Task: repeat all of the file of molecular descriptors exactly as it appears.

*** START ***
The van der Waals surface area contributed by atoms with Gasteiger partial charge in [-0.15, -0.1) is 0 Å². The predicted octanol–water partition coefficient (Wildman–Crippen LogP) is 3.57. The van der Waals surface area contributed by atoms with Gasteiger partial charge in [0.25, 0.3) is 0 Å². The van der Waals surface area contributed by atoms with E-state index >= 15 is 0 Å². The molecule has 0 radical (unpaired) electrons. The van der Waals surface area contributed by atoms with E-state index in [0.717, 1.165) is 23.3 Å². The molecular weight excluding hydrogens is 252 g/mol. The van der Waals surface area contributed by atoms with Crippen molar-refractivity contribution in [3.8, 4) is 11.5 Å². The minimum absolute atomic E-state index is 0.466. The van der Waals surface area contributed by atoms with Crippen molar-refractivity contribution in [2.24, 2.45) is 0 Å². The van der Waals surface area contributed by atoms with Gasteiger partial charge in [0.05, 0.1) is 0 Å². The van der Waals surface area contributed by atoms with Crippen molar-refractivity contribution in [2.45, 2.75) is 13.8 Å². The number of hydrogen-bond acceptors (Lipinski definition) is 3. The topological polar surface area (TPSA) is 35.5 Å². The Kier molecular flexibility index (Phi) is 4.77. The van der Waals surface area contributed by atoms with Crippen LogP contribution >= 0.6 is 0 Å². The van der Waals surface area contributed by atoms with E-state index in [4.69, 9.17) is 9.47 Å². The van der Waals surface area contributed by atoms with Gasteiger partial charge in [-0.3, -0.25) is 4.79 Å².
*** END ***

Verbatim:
The van der Waals surface area contributed by atoms with Gasteiger partial charge in [-0.15, -0.1) is 0 Å². The predicted octanol–water partition coefficient (Wildman–Crippen LogP) is 3.57. The van der Waals surface area contributed by atoms with Gasteiger partial charge in [0.25, 0.3) is 0 Å². The van der Waals surface area contributed by atoms with E-state index >= 15 is 0 Å². The molecule has 0 radical (unpaired) electrons. The van der Waals surface area contributed by atoms with E-state index in [0.717, 1.165) is 23.3 Å². The molecular weight excluding hydrogens is 252 g/mol. The van der Waals surface area contributed by atoms with Crippen molar-refractivity contribution in [3.8, 4) is 11.5 Å². The minimum absolute atomic E-state index is 0.466. The van der Waals surface area contributed by atoms with Crippen molar-refractivity contribution in [2.24, 2.45) is 0 Å². The van der Waals surface area contributed by atoms with Gasteiger partial charge in [0.05, 0.1) is 0 Å². The van der Waals surface area contributed by atoms with Crippen molar-refractivity contribution in [2.45, 2.75) is 13.8 Å². The number of hydrogen-bond acceptors (Lipinski definition) is 3. The topological polar surface area (TPSA) is 35.5 Å². The Kier molecular flexibility index (Phi) is 4.77. The van der Waals surface area contributed by atoms with Crippen LogP contribution >= 0.6 is 0 Å². The van der Waals surface area contributed by atoms with E-state index in [4.69, 9.17) is 9.47 Å². The van der Waals surface area contributed by atoms with Gasteiger partial charge in [-0.3, -0.25) is 4.79 Å².